To summarise. This is a fine tribute to Bram Gregson- a consummate musician and leader. The quality of the recordings and subsequent ‘mastering’ exemplify his talents – with three very different brass ensembles producing recordings of high quality brass indeed.
The producer of these CDs is Trevor Caffull, they are well presented, visually attractive, and beautifully illustrated, with a comprehensive commentary from Edward and some of Bram’s friends all illuminated by perceptive Programme notes from Paul Hindmarsh.
This is a ‘must’ purchase and excellent value.
NB. At the time of writing this review it is more than possible that Christmas in the UK will again be ‘cancelled’. Whatever political dithering there may be get ‘Bram Gregson and Friends’ on that Christmas list’
1. Toccata - Wilfred Heaton (6.28)
2. Symphonic Rhapsody - Edward Gregson – Euphonium Soloist: Nicholas Childs (9.39)
3. What a Friend - arr.Erik Leizdén (2.03)
4. The Kingdom Triumphant - Eric Ball (9.04)
5. A Happy Day’ - Erik Leizdén - Cornet Soloist: Graham Wilson (3.58)
6. Covenant - Bruce Broughton (6.05)
7. The Better World - Norman Bearcroft – Euphonium Soloist: Robert Childs (9.09)
8. Shall we Gather? - arr. Leonard. Ballantine (2.44)
9. Celestial Prospect - Wilfred Heaton (9.52)
10. The Old Rugged Cross - Bennard arr. Erik Leizdén –Cornet Soloist: Tommy Wilson (1.57)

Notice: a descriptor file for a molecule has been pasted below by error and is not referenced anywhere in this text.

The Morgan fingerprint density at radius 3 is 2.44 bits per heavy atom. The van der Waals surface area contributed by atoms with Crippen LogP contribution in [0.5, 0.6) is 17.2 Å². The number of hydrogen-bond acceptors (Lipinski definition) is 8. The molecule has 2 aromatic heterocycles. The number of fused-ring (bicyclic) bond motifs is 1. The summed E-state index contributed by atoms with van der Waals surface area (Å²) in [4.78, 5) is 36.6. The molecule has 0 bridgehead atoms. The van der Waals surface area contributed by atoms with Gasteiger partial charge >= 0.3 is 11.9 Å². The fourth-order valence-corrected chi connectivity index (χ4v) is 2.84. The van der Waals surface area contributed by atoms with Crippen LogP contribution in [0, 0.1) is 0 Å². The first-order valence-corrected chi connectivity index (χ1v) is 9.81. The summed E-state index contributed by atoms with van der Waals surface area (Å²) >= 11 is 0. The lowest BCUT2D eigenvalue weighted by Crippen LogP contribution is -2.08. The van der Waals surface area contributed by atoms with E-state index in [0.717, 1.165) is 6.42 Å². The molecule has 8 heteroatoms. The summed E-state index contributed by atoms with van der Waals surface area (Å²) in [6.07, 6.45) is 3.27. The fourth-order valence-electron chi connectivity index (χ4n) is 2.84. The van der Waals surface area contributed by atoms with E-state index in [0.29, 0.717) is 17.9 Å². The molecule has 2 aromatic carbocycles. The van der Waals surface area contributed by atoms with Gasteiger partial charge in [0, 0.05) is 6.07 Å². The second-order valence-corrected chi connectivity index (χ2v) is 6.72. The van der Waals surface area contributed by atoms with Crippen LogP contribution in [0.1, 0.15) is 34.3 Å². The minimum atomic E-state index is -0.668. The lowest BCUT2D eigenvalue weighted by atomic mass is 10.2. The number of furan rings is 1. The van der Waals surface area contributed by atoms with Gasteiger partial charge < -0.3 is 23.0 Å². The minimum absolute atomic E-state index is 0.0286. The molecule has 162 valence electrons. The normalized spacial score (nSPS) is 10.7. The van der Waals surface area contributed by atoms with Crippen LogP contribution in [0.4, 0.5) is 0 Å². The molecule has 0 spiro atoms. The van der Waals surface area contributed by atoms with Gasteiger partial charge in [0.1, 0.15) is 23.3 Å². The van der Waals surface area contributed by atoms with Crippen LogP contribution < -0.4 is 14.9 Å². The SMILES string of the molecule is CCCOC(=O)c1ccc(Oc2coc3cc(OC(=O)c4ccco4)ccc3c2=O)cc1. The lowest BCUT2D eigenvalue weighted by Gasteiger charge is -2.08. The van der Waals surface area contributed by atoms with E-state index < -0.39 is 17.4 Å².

11. Timepiece - Norman Bearcroft – Euphonium Soloists: Nicholas and Robert Childs (8.05)
12. I’d Rather Have Jesus - arr. William Himes – Cornet Soloist: Tommy Wilson (3.11)
13. Minneapolis IV - Emile Söderström (3.08)
14. How Sweet Thy Name - Tremain arr. Donald Osgood (2.18)
1. Trittico - James Curnow (10.47)
2. Rhapsody on Negro Spirituals - Ray (Steadman–Allen) – Cornet Soloist: Russell Gray (5.27)
3. There is a Balm in Gilead - Douglas Court – Euphonium Soloist: Robert Miller (5.06)
4. Pavillions of Praise - Ray Steadman–Allen (9.25
5. La Mourisque - Susato arr. Iveson (1.02)
6. Tientos y Danzas - Gareth Wood (3.28)
7. Warburton Arms - Jeff Christmas featuring Julia Vaughan Flugel Horn) (3.27)
8. Tuxedo Junction - Hawkins arr. Christmas (4.08)
9. Point Pelee’ - Cable arr. Snyder featuring Tony Snyder French Horn (3.10)
10. Solving the Riddle - May arr. McKenzie (2.26)
11. Send in the Clowns - Stephen Sondheim arr. Harvey) – featuring Julia Vaughan Flugel Horn (3.10)
12. Gonna Fly Now - Bill Conti arr. McKenzie) - featuring Paul Stevenson Trumpet (4.08)
13. Strike up the Band - George Gershwin arr. Richards (3.00)
14. Embraceable You’ - George Gershwin arr. Howarth – featuring Alastair Kay Trombone (4.02)
15. Twelfth Street Rag (Bowman arr. Jack Peberdy) – Trumpet Soloists: Robert Venables, Ryan Baker, Kevin Swinden (3.13)
16. New York, New York (Ebb/Kander arr. Richards (3.28)
17. Summertime - George Gershwin arr. Howard Snell) – featuring Trumpet Soloist Robert Venables (3.48)
18. Amazing Grace - arr. William Himes) (3.13)